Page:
A virus behind brain tumors in racoons

A virus behind brain tumors

Racoons rarely get cancer. Can you imagine the surprise of scientists when, during March 2010-May 2012, 10 racoons in California and Oregon suddenly developed brain tumors? Everything suggested that the unexpected “epidemics” had an infectious origin. In fact, racoon polyomavirus was found in the tumor tissue of all affected animals, but not in 20 unaffected animals. This is not only about racoons: viruses can be the etiologic agents of many human cancers as well. The case of racoons has probably something to teach us.

There are many causes for cancer, ranging from genetics to environmental factors. Sometimes, the responsible are infectious agents, like viruses. Oncogenic viruses induce the transformation of infected cells into malignant cancer cells. They do not simply press a magic switch, but rather they trigger a multitude of molecular mechanisms, like interference with DNA repair system, modification of gene expression, induction of chronic inflammation.  Viruses account for 20% of human cancers and most importantly, they are contagious. Everyone has probably heard about the human papilloma virus or hepatitis B virus, against which we fortunately realized two anti-cancer vaccines.

In the meantime, in racoons…

Viruses do not mess up with humans only. Polyomavirus are DNA viruses icosahedral in shape. They can cause a rare form of skin cancer in humans and tumors in various animals, including mice and birds. Even if infection rarely causes cancer under natural condition, its oncogenic potential has been confirmed in laboratory. In 2012, racoons were added to the list of its hosts. The association between a previously unknown form of the virus and the sudden outbreak of brain tumors in these animals is strong. As far as we know, racoon may not even be the unique host of this particular form; but, because it was discovered under this unfortunate circumstance, the new virus was called racoon polyomarivus.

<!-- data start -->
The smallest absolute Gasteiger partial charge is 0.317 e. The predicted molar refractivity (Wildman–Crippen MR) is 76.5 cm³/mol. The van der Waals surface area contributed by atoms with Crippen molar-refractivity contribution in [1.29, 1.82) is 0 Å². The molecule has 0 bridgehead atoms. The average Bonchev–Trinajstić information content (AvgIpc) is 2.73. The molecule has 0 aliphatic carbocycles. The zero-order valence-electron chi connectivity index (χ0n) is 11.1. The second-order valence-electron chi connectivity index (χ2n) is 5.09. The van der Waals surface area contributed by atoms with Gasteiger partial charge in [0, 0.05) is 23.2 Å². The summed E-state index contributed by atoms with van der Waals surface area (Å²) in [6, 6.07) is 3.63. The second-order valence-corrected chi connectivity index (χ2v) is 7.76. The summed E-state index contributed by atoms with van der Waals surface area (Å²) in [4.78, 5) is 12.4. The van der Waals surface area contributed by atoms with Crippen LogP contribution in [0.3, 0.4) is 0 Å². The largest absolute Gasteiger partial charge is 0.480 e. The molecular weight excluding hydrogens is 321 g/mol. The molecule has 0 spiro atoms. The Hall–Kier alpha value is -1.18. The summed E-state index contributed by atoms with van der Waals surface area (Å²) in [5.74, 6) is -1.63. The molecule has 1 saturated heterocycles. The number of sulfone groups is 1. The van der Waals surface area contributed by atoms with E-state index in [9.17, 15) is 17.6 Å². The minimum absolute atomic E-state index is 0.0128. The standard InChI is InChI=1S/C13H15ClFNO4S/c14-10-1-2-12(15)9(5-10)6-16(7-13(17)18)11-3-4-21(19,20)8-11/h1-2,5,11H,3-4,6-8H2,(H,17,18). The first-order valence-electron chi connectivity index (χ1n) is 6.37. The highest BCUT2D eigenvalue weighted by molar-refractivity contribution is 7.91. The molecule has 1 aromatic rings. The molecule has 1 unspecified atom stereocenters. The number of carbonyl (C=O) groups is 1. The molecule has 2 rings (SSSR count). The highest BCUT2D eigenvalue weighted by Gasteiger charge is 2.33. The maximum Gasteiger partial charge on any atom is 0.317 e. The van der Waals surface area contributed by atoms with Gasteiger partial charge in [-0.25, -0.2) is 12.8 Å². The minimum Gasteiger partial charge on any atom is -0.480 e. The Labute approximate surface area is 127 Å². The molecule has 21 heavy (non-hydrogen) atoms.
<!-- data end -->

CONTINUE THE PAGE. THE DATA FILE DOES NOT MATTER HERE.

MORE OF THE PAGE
Humans’ handiwork? Maybe.

Is it really all virus’ fault? Racoons are at the interface between human and wildlife environment and therefore are frequently exposed to our waste, garbage, sewage. Maybe these environmental stresses weaken the racoons’ immune system, which becomes more vulnerable to the infection. There is also another hypothesis: where do racoon polyomavirus come from? Someone has noticed that it is very similar to some human polyomavirues. Occasionally, viruses can jump across species: it cannot be excluded that the virus responsible for brain tumors in racoons has evolved from a human strain.

One Health Approach

If it had really jumped from men (or some other species) to racoons, could it also make the leap back in the opposite direction? Quite unlikely, according to experts. Racoon polyomavirus does not represent a threat for human health, at the moment; and thank goodness, since we already need to take care of our own viruses. At the same time, the animal world can be of great help in the study of oncogenic viruses in general and polyomavirus in particular. In fact, in humans the infection may take even decades to cause cancer, while in animals with shorter lifespan studies on oncogenic viruses may proceed faster and clarify important details about their mechanism of action. In addition, wild animals, like racoons, are often exposed to the same mix of environmental toxins and pathogens as humans, with the difference that they develop any symptoms in a shorter time: monitoring the status of wildlife populations allows to identify in advance any potential threat for human health as well.  

The discovery of racoon polyomavirus offers new insights into the biology of all polyomaviruses, including those infecting humans, and of oncogenic viruses in general. This underlines the importance of One Health approach in science: animals and humans are deeply interrelated and any scientific discovery in one species can directly or indirectly benefit the others.

Erika Salvatori


Florante N. Dela Cruz, Jr., et al. Novel Polyomavirus associated with Brain Tumors in Free-Ranging Raccoons, Western United States. Emerg Infect Dis. 2013 Jan; 19(1): 77–84.

Patricia A. Pesavento et al. Polyomavirus and Naturally Occuring Neuroglial Tumors in Raccoons (Procyon Lotor). LAR Journal, 56(3), 24 February 2016, Pages 297–305

virus behind brain tumors, Racoons rarely get cancer

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